Next week, I will become a Peace Corps trainee. After over a year of application, and many more years of casual consideration, I will finally embark on a journey so grand that it will take over two years to complete. I have put considerable energy into preparation, and research, and purchasing things I will need, and visiting those I will miss, and imagining my new life, and anticipating what I can never imagine, and yet, it is still hard to believe that by the end of next Wednesday, I will once again be on another continent.
For too long I have been living my life in the temporary, and now, I will again be rooted at a beginning. The freshness, the freedom to pursue, the lack of mistakes and false hopes and missed opportunities allow me to come to my situation anew, though not naive. Au contraire. Previous experiences, mistakes, triumphs, realizations will guide me as I find myself once again in the dusty African Sahel, navigating change within a community so similar, so different from my own. My idealism grounds me.
Mali will be a land of learning, a land of teaching, a land of doing, a land of understanding. I will work with agriculture and environment development, creating projects intended to increase the sustainability with which people can feed themselves and their families [read: food security].
I will start with two months of intensive training where I will learn a new language, new technical skills, and new cultural understandings to put me on the right track. I will then become a full fledged Peace Corps Volunteer and will move to a village all my own.
Likely, there will be another volunteer within an hour from my village. The Peace Corps likes to clump volunteers when possible. My village will likely be around 1,000 people, and I will be assigned a counterpart who will assist me in my integration as well as my implementation of various projects as a volunteer. While I will likely be the sole American in my village, it is important not to think of me as alone in my village, as it is likely far from the case. Malian culture is quite communal and my time alone will likely be precious, not overwhelming.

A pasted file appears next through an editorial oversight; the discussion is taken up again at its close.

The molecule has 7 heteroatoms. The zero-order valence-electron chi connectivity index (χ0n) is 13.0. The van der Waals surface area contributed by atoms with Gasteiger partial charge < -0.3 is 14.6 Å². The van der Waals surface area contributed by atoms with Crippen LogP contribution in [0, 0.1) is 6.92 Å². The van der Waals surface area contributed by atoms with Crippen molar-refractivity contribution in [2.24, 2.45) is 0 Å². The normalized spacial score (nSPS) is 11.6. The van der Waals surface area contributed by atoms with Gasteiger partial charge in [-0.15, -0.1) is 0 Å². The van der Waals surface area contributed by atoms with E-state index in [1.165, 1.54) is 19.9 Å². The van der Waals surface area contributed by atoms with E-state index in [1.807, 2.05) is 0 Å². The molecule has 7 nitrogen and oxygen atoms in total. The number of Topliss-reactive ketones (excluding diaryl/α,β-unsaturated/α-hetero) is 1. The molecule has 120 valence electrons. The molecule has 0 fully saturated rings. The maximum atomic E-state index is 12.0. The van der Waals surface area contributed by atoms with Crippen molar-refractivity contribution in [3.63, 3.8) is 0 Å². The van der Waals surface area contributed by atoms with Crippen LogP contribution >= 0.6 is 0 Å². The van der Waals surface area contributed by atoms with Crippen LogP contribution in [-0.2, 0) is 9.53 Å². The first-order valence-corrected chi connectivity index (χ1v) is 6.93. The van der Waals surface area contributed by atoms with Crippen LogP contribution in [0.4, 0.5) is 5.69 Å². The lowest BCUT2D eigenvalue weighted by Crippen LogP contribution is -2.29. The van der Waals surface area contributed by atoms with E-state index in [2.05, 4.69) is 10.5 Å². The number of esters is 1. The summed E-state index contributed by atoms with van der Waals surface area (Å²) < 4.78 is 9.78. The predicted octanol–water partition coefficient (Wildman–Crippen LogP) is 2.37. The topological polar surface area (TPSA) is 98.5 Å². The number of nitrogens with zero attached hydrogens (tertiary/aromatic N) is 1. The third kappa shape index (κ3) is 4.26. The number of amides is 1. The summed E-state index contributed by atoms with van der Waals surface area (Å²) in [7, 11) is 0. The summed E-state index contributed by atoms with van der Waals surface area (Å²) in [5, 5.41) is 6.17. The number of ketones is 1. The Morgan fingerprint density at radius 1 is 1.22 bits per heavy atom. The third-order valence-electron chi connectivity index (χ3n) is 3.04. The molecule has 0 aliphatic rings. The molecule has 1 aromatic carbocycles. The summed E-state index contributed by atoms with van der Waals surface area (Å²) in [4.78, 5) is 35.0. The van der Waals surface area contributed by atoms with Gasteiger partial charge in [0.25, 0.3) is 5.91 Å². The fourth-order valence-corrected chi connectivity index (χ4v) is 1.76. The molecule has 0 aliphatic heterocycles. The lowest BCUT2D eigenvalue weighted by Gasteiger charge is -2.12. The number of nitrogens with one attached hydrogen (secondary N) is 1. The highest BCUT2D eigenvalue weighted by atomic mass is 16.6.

I will likely live in a mud house, with a couple rooms, a propane-powered stove, a pit latrine [read: outhouse, sort of], and a pump well located within walking distance from which to collect water. I will be provided a stipend to allow me to live comfortably, albeit simply, within the constraints of my village.
I start this blog with much enthusiasm, and I hope I will be able to maintain a story of my experiences for those who wish to follow while I am away. We shall see how reality shapes this goal, but I start off with high hopes. While my updates may be sporadic, know that I intend to keep you well informed of my reflections, events, and stories despite the technological challenges Mali provides.
I hope this provides a rough sketch of what awaits, as I do not want to paint anything too vividly until I am actually there. However, know that it is with ease and excitement that I make my final preparations before I embark on the adventure of a lifetime…next week!The Background →